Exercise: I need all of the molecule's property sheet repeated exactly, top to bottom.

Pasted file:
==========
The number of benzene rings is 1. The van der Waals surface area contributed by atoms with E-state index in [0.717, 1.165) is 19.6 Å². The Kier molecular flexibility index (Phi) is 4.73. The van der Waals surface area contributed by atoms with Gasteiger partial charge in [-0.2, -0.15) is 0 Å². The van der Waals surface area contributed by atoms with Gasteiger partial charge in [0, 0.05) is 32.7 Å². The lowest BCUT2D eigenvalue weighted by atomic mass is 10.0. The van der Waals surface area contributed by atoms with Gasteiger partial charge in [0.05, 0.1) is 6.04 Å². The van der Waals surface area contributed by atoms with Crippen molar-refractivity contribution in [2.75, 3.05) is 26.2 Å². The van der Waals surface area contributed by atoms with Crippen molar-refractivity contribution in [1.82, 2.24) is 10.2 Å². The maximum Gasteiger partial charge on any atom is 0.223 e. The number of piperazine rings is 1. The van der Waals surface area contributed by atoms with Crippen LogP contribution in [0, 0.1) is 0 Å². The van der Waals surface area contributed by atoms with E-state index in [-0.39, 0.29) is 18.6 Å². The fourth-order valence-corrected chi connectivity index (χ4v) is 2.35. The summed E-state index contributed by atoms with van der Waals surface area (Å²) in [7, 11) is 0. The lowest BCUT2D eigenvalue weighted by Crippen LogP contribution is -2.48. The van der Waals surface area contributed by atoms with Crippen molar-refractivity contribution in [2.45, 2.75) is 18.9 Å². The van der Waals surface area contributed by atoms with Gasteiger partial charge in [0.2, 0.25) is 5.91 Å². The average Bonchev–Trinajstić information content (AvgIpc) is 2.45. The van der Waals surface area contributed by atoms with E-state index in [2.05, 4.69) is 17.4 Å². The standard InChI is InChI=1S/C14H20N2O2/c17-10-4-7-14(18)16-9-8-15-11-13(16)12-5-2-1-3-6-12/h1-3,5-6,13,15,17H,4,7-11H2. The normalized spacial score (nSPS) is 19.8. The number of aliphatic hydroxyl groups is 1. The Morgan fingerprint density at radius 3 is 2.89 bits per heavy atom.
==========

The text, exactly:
The number of benzene rings is 1. The van der Waals surface area contributed by atoms with E-state index in [0.717, 1.165) is 19.6 Å². The Kier molecular flexibility index (Phi) is 4.73. The van der Waals surface area contributed by atoms with Gasteiger partial charge in [-0.2, -0.15) is 0 Å². The van der Waals surface area contributed by atoms with Gasteiger partial charge in [0, 0.05) is 32.7 Å². The lowest BCUT2D eigenvalue weighted by atomic mass is 10.0. The van der Waals surface area contributed by atoms with Gasteiger partial charge in [0.05, 0.1) is 6.04 Å². The van der Waals surface area contributed by atoms with Crippen molar-refractivity contribution in [2.75, 3.05) is 26.2 Å². The van der Waals surface area contributed by atoms with Crippen molar-refractivity contribution in [1.82, 2.24) is 10.2 Å². The maximum Gasteiger partial charge on any atom is 0.223 e. The number of piperazine rings is 1. The van der Waals surface area contributed by atoms with Crippen LogP contribution in [0, 0.1) is 0 Å². The van der Waals surface area contributed by atoms with E-state index in [-0.39, 0.29) is 18.6 Å². The fourth-order valence-corrected chi connectivity index (χ4v) is 2.35. The summed E-state index contributed by atoms with van der Waals surface area (Å²) in [7, 11) is 0. The lowest BCUT2D eigenvalue weighted by Crippen LogP contribution is -2.48. The van der Waals surface area contributed by atoms with Crippen molar-refractivity contribution in [2.45, 2.75) is 18.9 Å². The van der Waals surface area contributed by atoms with Gasteiger partial charge in [0.2, 0.25) is 5.91 Å². The average Bonchev–Trinajstić information content (AvgIpc) is 2.45. The van der Waals surface area contributed by atoms with E-state index in [2.05, 4.69) is 17.4 Å². The standard InChI is InChI=1S/C14H20N2O2/c17-10-4-7-14(18)16-9-8-15-11-13(16)12-5-2-1-3-6-12/h1-3,5-6,13,15,17H,4,7-11H2. The normalized spacial score (nSPS) is 19.8. The number of aliphatic hydroxyl groups is 1. The Morgan fingerprint density at radius 3 is 2.89 bits per heavy atom.